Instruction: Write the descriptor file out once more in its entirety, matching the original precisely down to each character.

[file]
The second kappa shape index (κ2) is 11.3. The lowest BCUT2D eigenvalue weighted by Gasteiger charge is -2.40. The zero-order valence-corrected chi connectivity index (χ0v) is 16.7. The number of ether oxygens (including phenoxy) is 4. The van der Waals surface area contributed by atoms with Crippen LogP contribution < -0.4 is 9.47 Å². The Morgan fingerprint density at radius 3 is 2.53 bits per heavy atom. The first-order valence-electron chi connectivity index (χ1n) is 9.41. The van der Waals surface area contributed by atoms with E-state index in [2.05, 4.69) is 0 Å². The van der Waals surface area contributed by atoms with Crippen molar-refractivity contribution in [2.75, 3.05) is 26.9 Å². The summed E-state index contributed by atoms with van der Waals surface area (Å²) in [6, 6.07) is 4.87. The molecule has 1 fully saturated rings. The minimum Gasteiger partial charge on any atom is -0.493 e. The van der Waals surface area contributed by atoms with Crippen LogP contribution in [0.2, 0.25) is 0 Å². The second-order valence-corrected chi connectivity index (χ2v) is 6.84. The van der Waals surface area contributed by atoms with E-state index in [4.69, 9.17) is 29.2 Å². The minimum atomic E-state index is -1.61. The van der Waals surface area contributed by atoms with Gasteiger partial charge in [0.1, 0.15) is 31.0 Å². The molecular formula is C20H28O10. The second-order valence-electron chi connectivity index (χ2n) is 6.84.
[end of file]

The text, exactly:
The second kappa shape index (κ2) is 11.3. The lowest BCUT2D eigenvalue weighted by Gasteiger charge is -2.40. The zero-order valence-corrected chi connectivity index (χ0v) is 16.7. The number of ether oxygens (including phenoxy) is 4. The van der Waals surface area contributed by atoms with Crippen LogP contribution < -0.4 is 9.47 Å². The Morgan fingerprint density at radius 3 is 2.53 bits per heavy atom. The first-order valence-electron chi connectivity index (χ1n) is 9.41. The van der Waals surface area contributed by atoms with E-state index in [2.05, 4.69) is 0 Å². The van der Waals surface area contributed by atoms with Crippen molar-refractivity contribution in [2.75, 3.05) is 26.9 Å². The summed E-state index contributed by atoms with van der Waals surface area (Å²) in [6, 6.07) is 4.87. The molecule has 1 fully saturated rings. The minimum Gasteiger partial charge on any atom is -0.493 e. The van der Waals surface area contributed by atoms with Crippen LogP contribution in [0.2, 0.25) is 0 Å². The second-order valence-corrected chi connectivity index (χ2v) is 6.84. The van der Waals surface area contributed by atoms with E-state index in [4.69, 9.17) is 29.2 Å². The minimum atomic E-state index is -1.61. The van der Waals surface area contributed by atoms with Gasteiger partial charge in [0.1, 0.15) is 31.0 Å². The molecular formula is C20H28O10. The second-order valence-electron chi connectivity index (χ2n) is 6.84.